The Concept of Home

As the boundaries that denote our physical spaces and group identities become more blurred, individuals may become more and less tied to their imaginaries of home and ethnicity — while we, as human beings, seems to always have the desire to “go home,” the construction and idea of what it means to be “home” is changing in a new, complex way due to the technology, and therefore, mass migrations that we are seeing in today’s world.

china adoption

China’s one-child only law created a spike in adoptions about 10 years ago, particularly, in situations where an American family adopts a Chinese female baby (often abandoned because of the value of a son in Chinese culture). This increase in the amount of multiethnic families resulted in a generation of children who have a nontraditional, new concept of what it means to call something a “home.”(http://www.npr.org/2015/10/30/453217108/how-chinas-one-child-policy-transformed-u-s-attitudes-on-adoption)

In the article, the authors mention Clifford’s question: “What does it mean, at the end of the twentieth century, to speak . . . of a ‘native land’?” (9). At 8 months old, I was adopted from Hunan, China, and brought to the United States of America by two white parents. While I have few memories of China (thanks to a two week visit) and many memories of growing up in America, the question of what my “native land” is becomes complicated.  Due to my physical appearance, many would infer that my “native land” is one in Asia. My memories and experiences, however, tell me otherwise. To others, my identity is certainly more tied to my group identity, while to myself, my identity becomes a complex, blurred thing tied both to my physical space thanks to growing up in America and also having a Chinese heritage. What I identify as my culture as a Chinese American, therefore, “cease[s] to be plausibly identifiable on a map” as a single location (11). I also wonder what it means to lack what Gupta and Ferguson call a single “remembered place,” an imaginary home (11). Home, for me, is two places, halfway across the world from each other. As an adoptee, I belong fully in neither place, but still hold agency to call both places my home. In both, I am insider and outsider, neither fully one nor the other. As our society becomes more and more interconnected and globalized, it seems that the emphasis on “remembering where you came from” still holds true. However, this idea of “home,” for many, can take on many different constructions, and I wonder, with the incredible speed and capabilities we have today for various types of migration, if “home” will eventually cease to be tied to a single physical entity, and instead, become more tied to an individual’s unique history in our global society.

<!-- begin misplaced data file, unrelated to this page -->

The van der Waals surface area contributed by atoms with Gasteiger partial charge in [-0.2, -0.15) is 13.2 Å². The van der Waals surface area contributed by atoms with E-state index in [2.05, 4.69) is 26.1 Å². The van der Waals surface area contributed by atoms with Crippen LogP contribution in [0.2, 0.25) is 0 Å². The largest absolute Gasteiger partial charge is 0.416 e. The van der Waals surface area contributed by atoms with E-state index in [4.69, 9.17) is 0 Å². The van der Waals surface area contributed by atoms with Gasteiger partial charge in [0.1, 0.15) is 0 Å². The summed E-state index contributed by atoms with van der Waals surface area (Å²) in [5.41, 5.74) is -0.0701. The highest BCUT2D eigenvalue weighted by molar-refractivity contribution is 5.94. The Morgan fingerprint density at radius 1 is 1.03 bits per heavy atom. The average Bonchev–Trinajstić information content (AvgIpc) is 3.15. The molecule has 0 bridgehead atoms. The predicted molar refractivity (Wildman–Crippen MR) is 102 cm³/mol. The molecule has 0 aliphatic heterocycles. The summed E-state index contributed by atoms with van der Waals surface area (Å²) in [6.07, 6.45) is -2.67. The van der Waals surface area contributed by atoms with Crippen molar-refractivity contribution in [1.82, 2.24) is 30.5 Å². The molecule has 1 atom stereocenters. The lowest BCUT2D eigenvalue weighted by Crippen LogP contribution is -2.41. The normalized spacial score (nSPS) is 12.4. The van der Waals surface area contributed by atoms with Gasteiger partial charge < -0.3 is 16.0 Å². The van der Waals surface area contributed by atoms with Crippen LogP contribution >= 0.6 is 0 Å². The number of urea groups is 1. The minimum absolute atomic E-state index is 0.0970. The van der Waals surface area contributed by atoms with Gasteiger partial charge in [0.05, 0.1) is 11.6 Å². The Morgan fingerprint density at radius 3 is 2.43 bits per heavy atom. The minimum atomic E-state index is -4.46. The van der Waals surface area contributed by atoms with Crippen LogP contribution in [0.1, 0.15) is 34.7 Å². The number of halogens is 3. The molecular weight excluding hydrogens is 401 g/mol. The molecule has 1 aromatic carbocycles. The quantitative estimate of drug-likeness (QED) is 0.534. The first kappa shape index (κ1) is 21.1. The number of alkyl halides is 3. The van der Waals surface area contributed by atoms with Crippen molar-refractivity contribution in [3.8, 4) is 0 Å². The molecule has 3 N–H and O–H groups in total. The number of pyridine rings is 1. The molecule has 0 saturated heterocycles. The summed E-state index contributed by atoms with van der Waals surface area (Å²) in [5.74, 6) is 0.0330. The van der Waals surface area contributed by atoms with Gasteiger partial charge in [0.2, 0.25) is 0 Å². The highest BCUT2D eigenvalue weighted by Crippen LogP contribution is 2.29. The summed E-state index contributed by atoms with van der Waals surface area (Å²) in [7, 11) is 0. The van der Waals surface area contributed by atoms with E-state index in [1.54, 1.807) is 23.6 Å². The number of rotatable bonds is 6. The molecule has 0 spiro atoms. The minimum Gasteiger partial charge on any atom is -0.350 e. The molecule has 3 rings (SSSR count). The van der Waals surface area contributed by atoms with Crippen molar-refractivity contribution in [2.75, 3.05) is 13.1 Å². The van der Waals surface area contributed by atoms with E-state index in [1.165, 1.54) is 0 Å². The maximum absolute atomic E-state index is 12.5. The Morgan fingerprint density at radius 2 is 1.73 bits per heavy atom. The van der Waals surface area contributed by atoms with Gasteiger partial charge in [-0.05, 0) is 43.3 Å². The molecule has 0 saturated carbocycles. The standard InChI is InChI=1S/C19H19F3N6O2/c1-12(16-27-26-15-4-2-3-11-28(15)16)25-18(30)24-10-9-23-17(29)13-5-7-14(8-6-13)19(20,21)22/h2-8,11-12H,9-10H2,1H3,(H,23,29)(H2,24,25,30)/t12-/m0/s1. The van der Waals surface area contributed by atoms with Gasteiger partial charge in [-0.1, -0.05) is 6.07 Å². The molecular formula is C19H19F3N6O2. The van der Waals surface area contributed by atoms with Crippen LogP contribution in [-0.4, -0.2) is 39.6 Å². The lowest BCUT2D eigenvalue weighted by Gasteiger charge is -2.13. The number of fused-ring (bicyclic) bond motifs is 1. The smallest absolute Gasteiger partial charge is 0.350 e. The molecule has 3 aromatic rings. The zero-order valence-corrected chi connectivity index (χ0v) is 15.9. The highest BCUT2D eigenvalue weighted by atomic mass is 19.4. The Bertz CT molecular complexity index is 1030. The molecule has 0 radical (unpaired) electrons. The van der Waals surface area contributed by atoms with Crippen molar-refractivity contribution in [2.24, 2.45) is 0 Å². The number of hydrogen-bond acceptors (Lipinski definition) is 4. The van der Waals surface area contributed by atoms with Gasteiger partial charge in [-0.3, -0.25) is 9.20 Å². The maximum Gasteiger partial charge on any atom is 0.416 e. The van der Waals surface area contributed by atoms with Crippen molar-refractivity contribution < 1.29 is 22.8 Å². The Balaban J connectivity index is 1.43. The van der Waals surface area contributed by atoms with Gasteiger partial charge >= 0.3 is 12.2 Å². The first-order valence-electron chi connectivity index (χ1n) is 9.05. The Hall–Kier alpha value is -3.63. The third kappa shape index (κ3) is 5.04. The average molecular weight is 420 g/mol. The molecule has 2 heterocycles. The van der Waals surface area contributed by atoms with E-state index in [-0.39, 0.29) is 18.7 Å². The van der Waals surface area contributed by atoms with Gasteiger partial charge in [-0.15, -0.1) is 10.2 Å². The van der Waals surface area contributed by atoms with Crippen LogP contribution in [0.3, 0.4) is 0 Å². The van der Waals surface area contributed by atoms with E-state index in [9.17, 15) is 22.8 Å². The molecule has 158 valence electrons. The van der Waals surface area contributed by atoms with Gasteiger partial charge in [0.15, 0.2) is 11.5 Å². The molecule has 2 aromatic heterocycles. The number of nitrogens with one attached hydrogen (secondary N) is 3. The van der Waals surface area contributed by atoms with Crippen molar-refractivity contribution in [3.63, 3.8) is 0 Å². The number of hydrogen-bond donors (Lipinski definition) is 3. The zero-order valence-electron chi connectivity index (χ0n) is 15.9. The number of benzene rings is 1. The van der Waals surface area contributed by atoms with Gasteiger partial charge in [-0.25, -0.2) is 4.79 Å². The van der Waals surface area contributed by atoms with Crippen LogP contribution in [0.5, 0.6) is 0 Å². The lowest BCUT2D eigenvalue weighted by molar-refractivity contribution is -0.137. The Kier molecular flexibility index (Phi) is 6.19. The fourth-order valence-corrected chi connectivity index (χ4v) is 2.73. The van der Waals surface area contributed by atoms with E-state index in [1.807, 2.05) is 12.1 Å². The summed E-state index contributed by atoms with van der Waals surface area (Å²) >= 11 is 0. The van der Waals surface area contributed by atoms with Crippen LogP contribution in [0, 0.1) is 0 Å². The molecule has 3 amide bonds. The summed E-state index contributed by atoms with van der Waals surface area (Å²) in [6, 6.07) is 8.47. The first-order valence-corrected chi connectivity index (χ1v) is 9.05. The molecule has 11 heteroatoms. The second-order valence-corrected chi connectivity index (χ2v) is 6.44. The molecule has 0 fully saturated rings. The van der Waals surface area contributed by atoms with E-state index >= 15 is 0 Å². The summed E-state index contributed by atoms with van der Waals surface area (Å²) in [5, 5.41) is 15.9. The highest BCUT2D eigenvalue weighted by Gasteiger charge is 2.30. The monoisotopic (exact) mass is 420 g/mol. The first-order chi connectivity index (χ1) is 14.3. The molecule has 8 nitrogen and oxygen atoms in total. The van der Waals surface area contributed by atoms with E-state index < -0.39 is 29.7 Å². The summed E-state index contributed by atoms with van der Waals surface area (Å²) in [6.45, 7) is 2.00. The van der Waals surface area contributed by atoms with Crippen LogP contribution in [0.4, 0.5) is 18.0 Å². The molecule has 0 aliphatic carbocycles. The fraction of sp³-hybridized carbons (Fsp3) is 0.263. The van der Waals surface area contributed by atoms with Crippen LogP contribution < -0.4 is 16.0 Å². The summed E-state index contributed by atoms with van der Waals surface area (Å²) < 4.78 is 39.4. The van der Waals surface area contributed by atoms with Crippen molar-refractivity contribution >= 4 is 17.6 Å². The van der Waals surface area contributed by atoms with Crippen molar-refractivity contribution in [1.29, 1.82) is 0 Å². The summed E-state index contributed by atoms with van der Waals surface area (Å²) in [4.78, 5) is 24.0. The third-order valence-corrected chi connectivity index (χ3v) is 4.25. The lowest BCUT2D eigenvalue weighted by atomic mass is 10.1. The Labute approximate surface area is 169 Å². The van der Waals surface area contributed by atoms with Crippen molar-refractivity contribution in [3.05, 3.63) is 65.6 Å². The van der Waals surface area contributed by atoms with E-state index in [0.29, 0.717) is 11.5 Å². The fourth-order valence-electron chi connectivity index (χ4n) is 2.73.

Shared Humanity

“I am what I am because of who we all are,” said Liberian peace activist Leymah Gbowee in her TED talk, defining the term “ubuntu.” This concept, addressed by the likes of Desmond Tutu and Nelson Mandela, is difficult to define but has to do with the recognition of humanity in others, as described by Gbowee. Tutu explains it in his memoir as “my humanity is inextricably bound up in yours,” the connections and community we share as a result of our humanity.

This closed circle of children, feet touching, evokes a strong sense of community - while each child is an individual, each child is also needed to create the circle, to create this community.

This closed circle of children, feet touching, evokes a strong sense of community – while each child is an individual, each child is also needed to create the circle, to create this community.

While I remember the first time I saw the photo of “The Boy on the Beach,” I never wondered why it went viral, as Charles Homans discusses in his article. Homans describes empathy as “a measure of distance from one experience to another,” a definition that is certainly tied to the idea of Ubuntu. For many, the boy in the photo is not so distant; for many, Aylan Kurdi is an “insider” to their culture and community, making it easy to empathize with him. Kurdi’s “humanity” is instantly recognizable, something that causes us to instinctively understand our connection to him, to understand that we cannot truly be “human” alone.

Perhaps this photo of Kurdi is so powerful, so compelling because it evokes such a strong sense of humanity in us. We are able to understand the connection we hold to the boy in the photo easily, we are able to see him in our community, and realize that our lives and actions, however small they may seem, hold meaning across the world.